Design issues aside, in terms of build quality, the handset certainly feels sturdy without being heavy. It weighs 140g which is slightly more than the Nexus 5X’s 136g, and the OnePlus X which comes in at 138g. The power button is on the top right side of the case, below the SIM tray, with the volume button in the same position on the left. It’s basically the same layout as the Samsung Galaxy range in that sense, minus the physical home and capacitive buttons.
Elsewhere, the bezel around the screen is no larger than on, say, the Sony Xperia Z5, which actually does add to the ‘premium’ feel which ZTE is keen to promote. And the micro-USB slot on the bottom of the case isn’t hidden behind one of those annoying covers you have to prise open.
On the back, which is non-removable, you’ll find the fingerprint scanner, à la the new Nexus phones, and above that, the camera and LED flash. Not content with the already bemusing design, ZTE decided to throw a few more intersecting triangles between the camera lens and flash for good measure. And hey, if you’ve come this far with the whole ‘let’s throw together a load of unrelated design features’ thing, then why not.
Related: Best smartphones 2016
ZTE Axon Mini Premium Edition – Display
The screen on the Axon Mini is impressive, especially for a mid-range device. The full HD, 5.2-inch Super AMOLED display renders colours well and blacks look deep, as is to be expected with the OLED tech.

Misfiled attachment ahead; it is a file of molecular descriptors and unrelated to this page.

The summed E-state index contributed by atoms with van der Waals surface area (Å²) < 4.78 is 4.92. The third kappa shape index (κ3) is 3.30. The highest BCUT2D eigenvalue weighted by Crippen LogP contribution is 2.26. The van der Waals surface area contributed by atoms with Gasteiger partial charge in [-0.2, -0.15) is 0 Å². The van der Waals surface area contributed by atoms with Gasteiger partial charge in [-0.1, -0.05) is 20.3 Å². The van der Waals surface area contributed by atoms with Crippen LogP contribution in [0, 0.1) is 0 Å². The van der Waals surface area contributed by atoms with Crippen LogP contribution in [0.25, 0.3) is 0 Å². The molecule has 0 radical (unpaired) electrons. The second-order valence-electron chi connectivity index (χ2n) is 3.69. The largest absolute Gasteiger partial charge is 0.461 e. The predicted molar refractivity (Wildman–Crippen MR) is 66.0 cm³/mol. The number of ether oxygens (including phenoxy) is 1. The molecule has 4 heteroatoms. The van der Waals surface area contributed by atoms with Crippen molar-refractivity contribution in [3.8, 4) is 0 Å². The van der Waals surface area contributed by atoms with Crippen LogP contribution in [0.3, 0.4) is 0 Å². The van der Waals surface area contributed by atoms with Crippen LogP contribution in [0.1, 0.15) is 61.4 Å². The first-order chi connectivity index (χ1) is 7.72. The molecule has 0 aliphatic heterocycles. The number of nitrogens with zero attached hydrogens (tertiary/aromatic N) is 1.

If you’re disappointed by the lack of quad HD, it should be said that an ultra-high resolution wouldn’t make much difference on a screen of this size, and many of the top-end smartphones, including the Sony Xperia Z5 also use a full HD resolution with a 428-ppi density. The Axon Mini’s 424-ppi density is in line with most other smartphones around this size, including the OnePlus X (441-ppi), the Nexus 5X (423-ppi), and Moto X Play (403-ppi).
One of the phone’s main features is the pressure-sensitive touch screen. It’s akin to Apple’s 3D Touch and should find its way onto many of the forthcoming flagship handsets this year, such as the Samsung Galaxy S7.
For a mid-range phone, the pressure sensitivity is a nice feature. In terms of what you can actually do with it, again, think 3D Touch minus a few features like peeking at emails. It lets you access app shortcut menus with a heavier touch, weigh items with a scale app accurate to 1g, and create a “3D” password to unlock the phone using different pressure levels.
Does it work? Yes. Will it make much of a difference? That depends on whether you remember to use it. Making sure you press hard enough and waiting for the shortcut menus to appear on app icons isn’t all that revolutionary and with most apps it’s actually quicker to just open them. There’s also the lack of support from third party app developers which means it will be a while until pressure sensitivity in general comes into its own.
Some will welcome the feature, especially on a mid-range device such as this, but considering it’s being touted as something truly outstanding, it’s actually kind of underwhelming.
How we test phones
We test every mobile phone we review thoroughly. We use industry standard tests to compare features properly and we use the phone as our main device over the review period. We’ll always tell you what we find and we never, ever, accept money to review a product.